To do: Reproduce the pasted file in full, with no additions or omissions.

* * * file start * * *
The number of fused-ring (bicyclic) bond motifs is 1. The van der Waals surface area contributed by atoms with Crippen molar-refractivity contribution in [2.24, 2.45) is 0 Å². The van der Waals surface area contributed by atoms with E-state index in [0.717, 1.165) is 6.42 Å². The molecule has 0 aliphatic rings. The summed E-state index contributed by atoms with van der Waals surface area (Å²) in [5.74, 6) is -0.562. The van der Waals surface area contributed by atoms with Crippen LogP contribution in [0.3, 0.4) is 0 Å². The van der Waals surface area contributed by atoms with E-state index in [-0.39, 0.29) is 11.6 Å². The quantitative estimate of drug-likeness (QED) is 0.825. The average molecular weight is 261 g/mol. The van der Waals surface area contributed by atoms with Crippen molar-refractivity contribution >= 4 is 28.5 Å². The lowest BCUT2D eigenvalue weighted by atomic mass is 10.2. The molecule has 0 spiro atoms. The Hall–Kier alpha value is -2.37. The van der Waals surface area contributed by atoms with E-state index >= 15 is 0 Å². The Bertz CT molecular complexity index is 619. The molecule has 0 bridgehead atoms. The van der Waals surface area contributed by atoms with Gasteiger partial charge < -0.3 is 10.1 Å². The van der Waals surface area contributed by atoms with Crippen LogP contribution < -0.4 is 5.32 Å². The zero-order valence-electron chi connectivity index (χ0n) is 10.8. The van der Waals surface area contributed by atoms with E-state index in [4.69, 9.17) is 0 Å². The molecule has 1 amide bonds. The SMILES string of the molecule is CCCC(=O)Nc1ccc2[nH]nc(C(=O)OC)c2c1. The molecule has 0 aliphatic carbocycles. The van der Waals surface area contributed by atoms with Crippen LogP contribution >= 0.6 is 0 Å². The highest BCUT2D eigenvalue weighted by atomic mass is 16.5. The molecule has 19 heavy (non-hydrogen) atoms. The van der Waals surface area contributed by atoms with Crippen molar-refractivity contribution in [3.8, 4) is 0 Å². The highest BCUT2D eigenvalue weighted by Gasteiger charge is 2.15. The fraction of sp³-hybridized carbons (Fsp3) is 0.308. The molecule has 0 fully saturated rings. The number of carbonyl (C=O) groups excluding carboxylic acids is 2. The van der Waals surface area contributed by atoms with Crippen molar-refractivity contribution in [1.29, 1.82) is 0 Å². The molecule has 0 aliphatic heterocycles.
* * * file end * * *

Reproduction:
The number of fused-ring (bicyclic) bond motifs is 1. The van der Waals surface area contributed by atoms with Crippen molar-refractivity contribution in [2.24, 2.45) is 0 Å². The van der Waals surface area contributed by atoms with E-state index in [0.717, 1.165) is 6.42 Å². The molecule has 0 aliphatic rings. The summed E-state index contributed by atoms with van der Waals surface area (Å²) in [5.74, 6) is -0.562. The van der Waals surface area contributed by atoms with Crippen LogP contribution in [0.3, 0.4) is 0 Å². The van der Waals surface area contributed by atoms with E-state index in [-0.39, 0.29) is 11.6 Å². The quantitative estimate of drug-likeness (QED) is 0.825. The average molecular weight is 261 g/mol. The van der Waals surface area contributed by atoms with Crippen molar-refractivity contribution >= 4 is 28.5 Å². The lowest BCUT2D eigenvalue weighted by atomic mass is 10.2. The molecule has 0 spiro atoms. The Hall–Kier alpha value is -2.37. The van der Waals surface area contributed by atoms with E-state index >= 15 is 0 Å². The Bertz CT molecular complexity index is 619. The molecule has 0 bridgehead atoms. The van der Waals surface area contributed by atoms with Gasteiger partial charge < -0.3 is 10.1 Å². The van der Waals surface area contributed by atoms with Crippen LogP contribution < -0.4 is 5.32 Å². The zero-order valence-electron chi connectivity index (χ0n) is 10.8. The van der Waals surface area contributed by atoms with E-state index in [4.69, 9.17) is 0 Å². The molecule has 1 amide bonds. The SMILES string of the molecule is CCCC(=O)Nc1ccc2[nH]nc(C(=O)OC)c2c1. The molecule has 0 aliphatic carbocycles. The van der Waals surface area contributed by atoms with Crippen LogP contribution >= 0.6 is 0 Å². The highest BCUT2D eigenvalue weighted by atomic mass is 16.5. The molecule has 19 heavy (non-hydrogen) atoms. The van der Waals surface area contributed by atoms with Crippen molar-refractivity contribution in [3.8, 4) is 0 Å². The highest BCUT2D eigenvalue weighted by Gasteiger charge is 2.15. The fraction of sp³-hybridized carbons (Fsp3) is 0.308. The molecule has 0 fully saturated rings. The number of carbonyl (C=O) groups excluding carboxylic acids is 2. The van der Waals surface area contributed by atoms with Crippen molar-refractivity contribution in [1.29, 1.82) is 0 Å². The molecule has 0 aliphatic heterocycles.